Definitely. It’s been hard for me. It’s easier for me when she starts something. We’ve done improvs where we’ve just danced around to Beyoncé and filmed it, and just did whatever we felt like doing, and incorporated both of our movements. So it’s been very collaborative in that sense. There are times when she would choreograph a segment, and I could go off of that and say, “Right here, we could do this.” And there have been times when she’s said, “Give me eight counts of moves,” and I’ve done it, which surprised me. She’s good at telling me how to do things. Sometimes that’s really hard to do—to tell somebody how to do something that is really innate. It’s very funny because when we first got together for coffee, I asked, “Does music inspire you when you choreograph?” And she said, “Absolutely not. If I could spend 81 percent of my life in dead silence, I’d be so happy.” She was like, “I don’t add music until later and it’s just because it’s a necessity for the audience, but if I had it my way I wouldn’t do any music for the entire night.” It’s so funny because there have been times when I’ve said, “We could put this piece with this piece, we could do this,” and she’s like, “You’re already at the end goal. We’re not at the end goal yet. We’re just going to do little nuggets and then we’re going to see what we have then. But don’t start piecing it together yet, because we’re not done making our nuggets.” You see our different mentalities.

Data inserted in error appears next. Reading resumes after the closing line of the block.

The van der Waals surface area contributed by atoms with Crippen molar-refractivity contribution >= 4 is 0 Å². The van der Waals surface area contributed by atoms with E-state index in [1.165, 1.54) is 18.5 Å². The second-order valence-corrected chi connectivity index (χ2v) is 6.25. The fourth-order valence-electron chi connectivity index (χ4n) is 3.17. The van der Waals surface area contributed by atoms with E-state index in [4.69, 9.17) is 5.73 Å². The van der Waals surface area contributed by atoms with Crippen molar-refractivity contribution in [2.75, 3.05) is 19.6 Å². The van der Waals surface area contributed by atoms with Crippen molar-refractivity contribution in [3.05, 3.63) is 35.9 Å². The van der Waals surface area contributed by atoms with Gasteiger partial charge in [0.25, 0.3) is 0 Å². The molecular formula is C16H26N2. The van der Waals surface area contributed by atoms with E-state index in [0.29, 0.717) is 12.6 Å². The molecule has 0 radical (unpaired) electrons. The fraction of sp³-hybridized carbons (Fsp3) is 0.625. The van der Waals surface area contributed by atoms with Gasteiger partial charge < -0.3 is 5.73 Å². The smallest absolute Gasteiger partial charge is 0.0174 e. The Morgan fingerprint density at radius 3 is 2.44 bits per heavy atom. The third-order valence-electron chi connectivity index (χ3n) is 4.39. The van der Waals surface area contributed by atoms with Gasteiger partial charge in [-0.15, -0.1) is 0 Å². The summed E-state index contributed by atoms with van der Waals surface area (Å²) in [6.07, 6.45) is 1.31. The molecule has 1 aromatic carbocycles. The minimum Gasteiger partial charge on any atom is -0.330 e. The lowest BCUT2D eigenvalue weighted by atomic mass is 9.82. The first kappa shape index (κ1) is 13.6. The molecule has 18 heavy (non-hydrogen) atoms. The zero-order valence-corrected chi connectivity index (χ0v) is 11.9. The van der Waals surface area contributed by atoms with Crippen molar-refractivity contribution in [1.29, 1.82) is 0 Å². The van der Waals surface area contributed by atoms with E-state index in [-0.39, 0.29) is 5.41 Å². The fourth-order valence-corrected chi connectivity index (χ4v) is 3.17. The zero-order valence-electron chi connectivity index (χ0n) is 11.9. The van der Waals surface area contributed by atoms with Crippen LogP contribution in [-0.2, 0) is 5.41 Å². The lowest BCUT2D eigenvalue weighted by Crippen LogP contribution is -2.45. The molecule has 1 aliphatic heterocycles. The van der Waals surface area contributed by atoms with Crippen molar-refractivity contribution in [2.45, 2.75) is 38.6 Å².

What's the difference?
A lot of my mentality comes from City Ballet where we’re all, “Put this together—fast,” and “Let’s do this and let’s do this, and I want to know what I’m doing and that way I can make it better.” She’s like, “Let’s not put anything together yet,” and I’m like, “What?” It’s so interesting. That was me at the beginning—I learned to relax. Now I’m relaxed, and she’ll be like, “Let’s put it together!” and then I’m like, “It’ll come together!” In a way we’ve completely swapped.

Have you brought any part of this platform into the way that you work at City Ballet—your performing or rehearsing?
I think I have tried to bring that calmness in, which has helped a lot. I’ve been forced to remind myself, you can speak up—you have a voice. This situation has helped me to speak up a little bit more at work, in the sense of, “I don’t know if this arm is the best for me. Is there any way I can do this arm?” If it’s Peter [Martins]’s choreography—not Balanchine’s, of course, because that’s all set. But I’m making active decisions more and more. I’m becoming more vocal, and I think it’s helping me have more of a presence, and when you feel that presence in the studio, you feel even more of a presence onstage. I think it’s been an interesting season because of that for me.